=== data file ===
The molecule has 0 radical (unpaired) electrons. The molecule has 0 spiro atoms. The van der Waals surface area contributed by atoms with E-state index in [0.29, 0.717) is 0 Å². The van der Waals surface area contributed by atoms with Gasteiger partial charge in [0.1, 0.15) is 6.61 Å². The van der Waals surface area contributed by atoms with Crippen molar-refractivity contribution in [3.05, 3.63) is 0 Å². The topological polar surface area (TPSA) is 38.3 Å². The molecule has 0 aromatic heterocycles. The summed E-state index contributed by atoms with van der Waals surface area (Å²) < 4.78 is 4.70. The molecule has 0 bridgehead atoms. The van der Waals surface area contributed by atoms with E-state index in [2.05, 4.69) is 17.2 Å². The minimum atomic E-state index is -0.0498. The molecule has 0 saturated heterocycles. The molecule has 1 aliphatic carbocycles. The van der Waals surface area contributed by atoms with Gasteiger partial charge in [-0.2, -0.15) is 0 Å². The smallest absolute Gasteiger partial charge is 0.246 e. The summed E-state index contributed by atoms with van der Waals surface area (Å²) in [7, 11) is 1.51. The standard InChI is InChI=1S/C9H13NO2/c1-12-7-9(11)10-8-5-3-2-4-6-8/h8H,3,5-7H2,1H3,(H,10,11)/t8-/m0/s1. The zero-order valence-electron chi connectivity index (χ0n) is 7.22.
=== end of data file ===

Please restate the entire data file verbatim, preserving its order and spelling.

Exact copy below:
The molecule has 0 radical (unpaired) electrons. The molecule has 0 spiro atoms. The van der Waals surface area contributed by atoms with E-state index in [0.29, 0.717) is 0 Å². The van der Waals surface area contributed by atoms with Gasteiger partial charge in [0.1, 0.15) is 6.61 Å². The van der Waals surface area contributed by atoms with Crippen molar-refractivity contribution in [3.05, 3.63) is 0 Å². The topological polar surface area (TPSA) is 38.3 Å². The molecule has 0 aromatic heterocycles. The summed E-state index contributed by atoms with van der Waals surface area (Å²) < 4.78 is 4.70. The molecule has 0 bridgehead atoms. The van der Waals surface area contributed by atoms with E-state index in [2.05, 4.69) is 17.2 Å². The minimum atomic E-state index is -0.0498. The molecule has 0 saturated heterocycles. The molecule has 1 aliphatic carbocycles. The van der Waals surface area contributed by atoms with Gasteiger partial charge in [-0.2, -0.15) is 0 Å². The smallest absolute Gasteiger partial charge is 0.246 e. The summed E-state index contributed by atoms with van der Waals surface area (Å²) in [7, 11) is 1.51. The standard InChI is InChI=1S/C9H13NO2/c1-12-7-9(11)10-8-5-3-2-4-6-8/h8H,3,5-7H2,1H3,(H,10,11)/t8-/m0/s1. The zero-order valence-electron chi connectivity index (χ0n) is 7.22.